He starts with by adding whole milk to Merkts Beer Cheese Spread to create the sauce. “The beer cheese performed at a very high level,” says Sadowsky. “I deal with different cheeses and cheese sauces every single day across the country. This had a really great texture melted and pulled a lot of beer flavor without being watered down or breaking, which can be common among beer cheese sauces.”

The beer cheese also “absolutely” inspired a beer crema finishing element, made with sour cream, ranch seasoning, Dos Equis beer and ground black pepper. “I have used the crema before in combination with beer cheese for different beer dinners. It’s really great to see the slight differences in cooking with different beers,” says Sadowsky.

He takes his goal to create layers of flavor quite literally. The dish features double tiers of tortilla chips topped with black beans, cheddar cheese (which “gives the classic cheese pull and increases the overall cheesiness of the dish”) and the beer cheese sauce. Each layer is heated (and reheated) in a salamander until brown and melty. The final touches are hot slices of grilled steak, pickled jalapeños, pico de gallo, the beer crema and a sprinkle of cilantro. The dish is served with a warm salsa verde and avocado smash. “I am very particular with my nachos and love to layer the different flavors and textures of cheese together,” says Sadowsky, noting that the beer cheese makes the dish “one of the ultimate brew house appetizers. Wash it down with your favorite beer!”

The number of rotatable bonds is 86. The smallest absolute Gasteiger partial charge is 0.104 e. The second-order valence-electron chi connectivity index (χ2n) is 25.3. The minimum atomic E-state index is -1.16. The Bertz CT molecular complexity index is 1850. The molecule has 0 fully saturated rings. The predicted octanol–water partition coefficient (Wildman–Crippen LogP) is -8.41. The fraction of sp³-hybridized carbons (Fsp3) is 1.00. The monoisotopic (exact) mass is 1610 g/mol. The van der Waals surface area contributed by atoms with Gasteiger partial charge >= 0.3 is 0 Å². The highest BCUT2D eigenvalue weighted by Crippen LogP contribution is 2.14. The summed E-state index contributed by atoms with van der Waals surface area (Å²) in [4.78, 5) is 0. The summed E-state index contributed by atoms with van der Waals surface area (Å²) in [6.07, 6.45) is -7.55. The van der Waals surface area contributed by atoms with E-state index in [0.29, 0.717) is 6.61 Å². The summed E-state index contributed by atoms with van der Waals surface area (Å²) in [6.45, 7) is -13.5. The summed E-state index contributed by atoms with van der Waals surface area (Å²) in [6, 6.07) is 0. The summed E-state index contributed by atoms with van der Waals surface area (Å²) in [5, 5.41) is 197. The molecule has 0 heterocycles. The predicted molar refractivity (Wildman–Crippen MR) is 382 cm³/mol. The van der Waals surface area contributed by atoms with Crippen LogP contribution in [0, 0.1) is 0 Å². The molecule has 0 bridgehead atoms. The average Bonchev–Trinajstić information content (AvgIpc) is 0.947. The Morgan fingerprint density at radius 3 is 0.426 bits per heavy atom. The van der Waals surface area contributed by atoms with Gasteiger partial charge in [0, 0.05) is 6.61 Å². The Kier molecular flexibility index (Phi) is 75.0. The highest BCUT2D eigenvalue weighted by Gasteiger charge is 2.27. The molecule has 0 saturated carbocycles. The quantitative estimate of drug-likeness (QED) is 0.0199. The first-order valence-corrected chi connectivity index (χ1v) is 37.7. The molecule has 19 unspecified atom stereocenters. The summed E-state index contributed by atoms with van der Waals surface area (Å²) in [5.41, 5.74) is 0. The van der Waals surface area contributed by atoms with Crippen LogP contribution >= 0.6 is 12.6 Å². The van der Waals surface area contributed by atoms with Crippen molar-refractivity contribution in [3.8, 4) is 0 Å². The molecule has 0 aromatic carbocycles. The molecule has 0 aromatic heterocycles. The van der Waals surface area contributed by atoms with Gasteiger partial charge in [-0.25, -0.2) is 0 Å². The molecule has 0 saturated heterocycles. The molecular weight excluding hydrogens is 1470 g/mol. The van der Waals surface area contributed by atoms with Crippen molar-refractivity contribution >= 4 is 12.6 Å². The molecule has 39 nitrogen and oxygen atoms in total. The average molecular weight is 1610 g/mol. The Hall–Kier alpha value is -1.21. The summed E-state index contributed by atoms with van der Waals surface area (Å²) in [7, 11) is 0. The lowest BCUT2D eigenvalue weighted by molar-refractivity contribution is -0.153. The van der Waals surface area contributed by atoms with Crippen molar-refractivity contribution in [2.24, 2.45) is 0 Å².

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Smoked Watermelon Salad

Photo: Carlos Garcia // Food Styling: Peg Blackley & Bree Williams

Furthering the evidence that any ingredient can be transformed with barbecue seasoning and a little smoke, Sadowsky applies both in his wildly creative Smoked Watermelon Salad. “I have a lot of experience doing grilled watermelon in high-volume kitchens, as well as fine dining, and I wanted to try emulating the look and feel of a pit-smoked ham,” explains Sadowsky.

To create his “ham,” Sadowsky completely peels the watermelon, reserving the rind for pickling. Using a paring knife, he scores the fruit with ½-in.-deep cuts in a crisscross pattern, then applies a barbecue rub and allows it to marinate for one hour before moving it to a preheated smoker with applewood chips for 30 minutes. “I had only ever added single spices or salt to watermelon before,” he says. “For this dish, I wanted to develop more of the smoke flavor, as well as a crust on the outside, and it worked really well!”

The Salad also features several other strong flavors that play surprisingly well together. For example, the watermelon rind is pickled in a brine of sugar, vinegar, cinnamon sticks, cloves and black peppercorns. “Pickled watermelon rind is a staple of southern grandmas,” says Sadowsky. Plus, there’s a jalapeño vinaigrette made with peppers, red wine vinegar, honey, lime juice, roasted garlic, cayenne and cilantro. Sadowsky also candies raw pumpkin seeds with sugar and Tajin seasoning. “Originally, I was trying to use Tajin candied watermelon seeds, but they had an unappetizing color and texture,” he notes. The build also includes cucumber slices, queso fresco crumbles, mint and cilantro leaves and shavings of red onion.

“My vision was to have a fresh Tex-Mex salad that would accentuate the smoked watermelon,” Sadowsky explains. “I really love the different textures and spices that play off each other. Although I didn’t start out with the idea of making this a vegan dish, it works. Plus, the addition of any fresh cheese is an excellent way to make it a better-for-you vegetarian option. Either way, it was craveable enough to feed to the biggest carnivores!”

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Project Management: Summit F&B
Photography: Carlos Garcia // Food Styling: Peg Blackley & Bree Williams